While we’ve all been focusing on events in Europe and China recently, the oil price has been quietly sliding.
Since late March, the Brent Crude Oil price is now down by 16% to $106 / barrel.
A falling oil price is good news for the global economy, of course. Expensive oil has a habit of causing recessions — so cheaper oil takes the pressure off slightly.
But it’s bad news for investors in oil companies, because in the last few months stock prices have come off the boil.
So what’s behind the sharp pullback in the oil price? And is the price set to fall further? Read on…
One big reason for this is that the global economy is slowing down.
And this has seen the oil price fall 20% in recent weeks:
The ‘red-cordial’ effects of their respective stimulus boosts are fading from these three engines of the global economy, and all at the same time. As economic growth slows, so does oil demand.
The bigger reason for this fall in oil prices is an increase in Saudi oil production.
Earlier this year the Saudi Oil Minister, (who spoke at the APPEA conference I recently attended), announced a target price of $100 / barrel.
So when prices soared to $125 / barrel, they actually wanted prices to FALL. Why? They can’t get greedy, because high prices make people look for alternatives, which is no good for them in the long run. And as the biggest oil exporter, Saudi Arabia can bring oil prices down if they want.
But, while Saudi Arabia has long claimed it could crank up production significantly…it has never actually done it.
I’ve taken a few pot shots at them to this effect recently — though I’m in danger of having to eat my words. The International Energy Agency (IEA) just announced that last month Saudi Arabia has pumped an average of 10 million barrels of oil a day. This is the fastest rate in 30 years. And the IEA reckons the rate is set to increase again this month.
So does this mean oil prices are about to fall further?
The High Cost of Oil
It’s very unlikely. The cost of producing oil has increased significantly. With these high costs, if the oil price falls too far, producers stop making money. Saudi Arabia has to set their export levels just right to avoid this.
Sabine Schels, Senior Director and Global Commodity Strategist at Bank of America Merrill Lynch, reckons bringing one barrel of OPEC oil to market now costs $80-90 on average.
If OPEC’s costs are really that high, then there’s no way we will see oil prices coming down much lower than their current level. In fact, if you look at the chart above, you can see the price bounces each time it gets anywhere near the $100 level.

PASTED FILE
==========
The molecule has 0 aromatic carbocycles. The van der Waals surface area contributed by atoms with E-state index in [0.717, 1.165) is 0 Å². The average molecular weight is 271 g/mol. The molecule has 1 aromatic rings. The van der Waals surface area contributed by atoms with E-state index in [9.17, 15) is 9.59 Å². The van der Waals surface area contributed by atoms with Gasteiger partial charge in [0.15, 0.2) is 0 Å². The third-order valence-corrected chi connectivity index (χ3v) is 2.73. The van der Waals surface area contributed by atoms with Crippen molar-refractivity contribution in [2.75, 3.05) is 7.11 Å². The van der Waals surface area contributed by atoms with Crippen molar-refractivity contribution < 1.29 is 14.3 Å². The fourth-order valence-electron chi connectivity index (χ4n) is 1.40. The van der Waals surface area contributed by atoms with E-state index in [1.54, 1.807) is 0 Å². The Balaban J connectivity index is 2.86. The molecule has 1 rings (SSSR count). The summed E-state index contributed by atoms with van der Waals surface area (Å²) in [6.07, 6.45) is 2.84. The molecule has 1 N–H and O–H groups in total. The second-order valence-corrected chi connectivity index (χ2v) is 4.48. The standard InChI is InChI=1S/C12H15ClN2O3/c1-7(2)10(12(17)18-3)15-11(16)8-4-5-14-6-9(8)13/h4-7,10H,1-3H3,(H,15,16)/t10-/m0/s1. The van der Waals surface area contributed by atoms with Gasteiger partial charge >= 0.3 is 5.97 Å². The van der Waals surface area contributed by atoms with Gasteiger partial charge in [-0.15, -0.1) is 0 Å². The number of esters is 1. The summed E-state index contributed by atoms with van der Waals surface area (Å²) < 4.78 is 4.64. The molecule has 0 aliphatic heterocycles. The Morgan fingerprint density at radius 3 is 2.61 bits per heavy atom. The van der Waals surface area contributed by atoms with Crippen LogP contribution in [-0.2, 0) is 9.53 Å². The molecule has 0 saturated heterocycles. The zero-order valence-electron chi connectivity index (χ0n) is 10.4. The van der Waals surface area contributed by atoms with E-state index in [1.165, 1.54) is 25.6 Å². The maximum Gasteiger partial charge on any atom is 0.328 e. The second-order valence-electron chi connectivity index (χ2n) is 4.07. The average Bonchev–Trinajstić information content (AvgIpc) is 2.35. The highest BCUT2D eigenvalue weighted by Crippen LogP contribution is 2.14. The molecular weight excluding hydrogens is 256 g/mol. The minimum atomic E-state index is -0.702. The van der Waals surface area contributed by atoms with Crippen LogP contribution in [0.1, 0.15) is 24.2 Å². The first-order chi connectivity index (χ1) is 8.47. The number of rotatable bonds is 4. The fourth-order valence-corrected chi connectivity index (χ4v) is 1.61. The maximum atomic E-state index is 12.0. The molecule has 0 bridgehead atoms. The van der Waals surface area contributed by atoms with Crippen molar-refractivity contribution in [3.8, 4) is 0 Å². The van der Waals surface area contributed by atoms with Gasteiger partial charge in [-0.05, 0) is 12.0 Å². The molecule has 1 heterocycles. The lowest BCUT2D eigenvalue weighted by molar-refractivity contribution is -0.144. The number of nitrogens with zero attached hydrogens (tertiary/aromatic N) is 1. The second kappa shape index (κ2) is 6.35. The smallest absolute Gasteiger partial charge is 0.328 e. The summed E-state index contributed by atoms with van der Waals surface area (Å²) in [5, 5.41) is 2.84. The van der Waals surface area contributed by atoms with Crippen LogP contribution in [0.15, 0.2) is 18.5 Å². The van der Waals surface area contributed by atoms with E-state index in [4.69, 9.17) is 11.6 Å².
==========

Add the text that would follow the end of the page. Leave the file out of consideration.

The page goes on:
$80-90 is a far cry from the $10-$15 production costs that once existed. There are two big reasons for this.
Firstly, the Saudi’s are using more sophisticated — and expensive — methods to increase the recovery rate from wells. These wells are now past their prime, so it takes more input to get them to flow.
I expect this is why they increased their oil target price just before they were able to achieve a 30-year high in production.
The second reason for the higher cost to get ‘one barrel of oil to market’, is that this probably includes all of Saudi Arabia’s fiscal costs.
By this I specifically mean spending by the government to keep its citizens happy. Since the Arab Spring, this has increased massively.
What this all adds up to is this: as long as Saudi Arabia is the dominant oil exporter, we can expect oil to stay above $100 / barrel.
And barring any major oil shock — like the closure of the Strait of Hormuz — we probably won’t see the oil price soar much above $125, for time being. The Saudis have shown they mean business about keeping the price from rising too far.
This sets a benchmark range — and importantly it creates an opportunity for anyone that can undercut it.
There are over 100 oil and gas stocks on the ASX. Some are exploring conventional energy onshore, and some are offshore in places like Brazil, and East and West Africa.
We also have a growing number of unconventional plays exploring opportunities in shale oil and gas for example. Some are in the US, which has the most mature stocks in this field. We also have a cluster of Aussie stocks looking at unconventional oil and gas right here in Australia.
Share prices have already soared despite there being more challenges than results at this stage — but there are still a few flying under the radar and yet to take off.
It’s a market rich with opportunity. In a difficult stock market, it is one of the few areas we can be confident of making money in this year.
Editor, Diggers & Drillers